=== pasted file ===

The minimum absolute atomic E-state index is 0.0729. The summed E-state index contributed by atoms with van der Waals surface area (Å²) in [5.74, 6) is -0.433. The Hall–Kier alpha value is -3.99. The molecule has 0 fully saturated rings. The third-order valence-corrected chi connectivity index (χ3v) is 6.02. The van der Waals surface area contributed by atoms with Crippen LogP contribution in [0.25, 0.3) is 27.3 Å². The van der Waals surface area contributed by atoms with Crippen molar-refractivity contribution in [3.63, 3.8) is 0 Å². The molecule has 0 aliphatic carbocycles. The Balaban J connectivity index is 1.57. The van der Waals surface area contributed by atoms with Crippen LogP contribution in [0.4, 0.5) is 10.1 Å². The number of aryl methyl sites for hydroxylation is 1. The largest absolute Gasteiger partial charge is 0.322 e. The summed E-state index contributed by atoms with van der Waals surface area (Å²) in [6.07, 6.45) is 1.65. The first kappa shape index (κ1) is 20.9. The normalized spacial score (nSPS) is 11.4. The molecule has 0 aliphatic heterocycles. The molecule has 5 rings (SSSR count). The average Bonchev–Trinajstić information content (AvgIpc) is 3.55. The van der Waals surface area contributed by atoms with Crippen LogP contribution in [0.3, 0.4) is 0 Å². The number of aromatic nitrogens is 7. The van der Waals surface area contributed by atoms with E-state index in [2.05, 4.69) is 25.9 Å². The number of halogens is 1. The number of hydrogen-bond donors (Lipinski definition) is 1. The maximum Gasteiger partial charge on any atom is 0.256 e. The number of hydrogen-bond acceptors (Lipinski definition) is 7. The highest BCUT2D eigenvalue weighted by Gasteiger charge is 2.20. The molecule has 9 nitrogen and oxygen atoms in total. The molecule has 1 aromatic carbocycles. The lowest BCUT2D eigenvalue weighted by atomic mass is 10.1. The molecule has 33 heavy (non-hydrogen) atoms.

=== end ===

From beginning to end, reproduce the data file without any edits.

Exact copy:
The minimum absolute atomic E-state index is 0.0729. The summed E-state index contributed by atoms with van der Waals surface area (Å²) in [5.74, 6) is -0.433. The Hall–Kier alpha value is -3.99. The molecule has 0 fully saturated rings. The third-order valence-corrected chi connectivity index (χ3v) is 6.02. The van der Waals surface area contributed by atoms with Crippen LogP contribution in [0.25, 0.3) is 27.3 Å². The van der Waals surface area contributed by atoms with Crippen molar-refractivity contribution in [3.63, 3.8) is 0 Å². The molecule has 0 aliphatic carbocycles. The Balaban J connectivity index is 1.57. The van der Waals surface area contributed by atoms with Crippen LogP contribution in [0.4, 0.5) is 10.1 Å². The number of aryl methyl sites for hydroxylation is 1. The largest absolute Gasteiger partial charge is 0.322 e. The summed E-state index contributed by atoms with van der Waals surface area (Å²) in [6.07, 6.45) is 1.65. The first kappa shape index (κ1) is 20.9. The normalized spacial score (nSPS) is 11.4. The molecule has 0 aliphatic heterocycles. The molecule has 5 rings (SSSR count). The average Bonchev–Trinajstić information content (AvgIpc) is 3.55. The van der Waals surface area contributed by atoms with Crippen LogP contribution in [0.3, 0.4) is 0 Å². The number of aromatic nitrogens is 7. The van der Waals surface area contributed by atoms with E-state index in [2.05, 4.69) is 25.9 Å². The number of halogens is 1. The number of hydrogen-bond donors (Lipinski definition) is 1. The maximum Gasteiger partial charge on any atom is 0.256 e. The number of hydrogen-bond acceptors (Lipinski definition) is 7. The highest BCUT2D eigenvalue weighted by Gasteiger charge is 2.20. The molecule has 9 nitrogen and oxygen atoms in total. The molecule has 1 aromatic carbocycles. The lowest BCUT2D eigenvalue weighted by atomic mass is 10.1. The molecule has 33 heavy (non-hydrogen) atoms.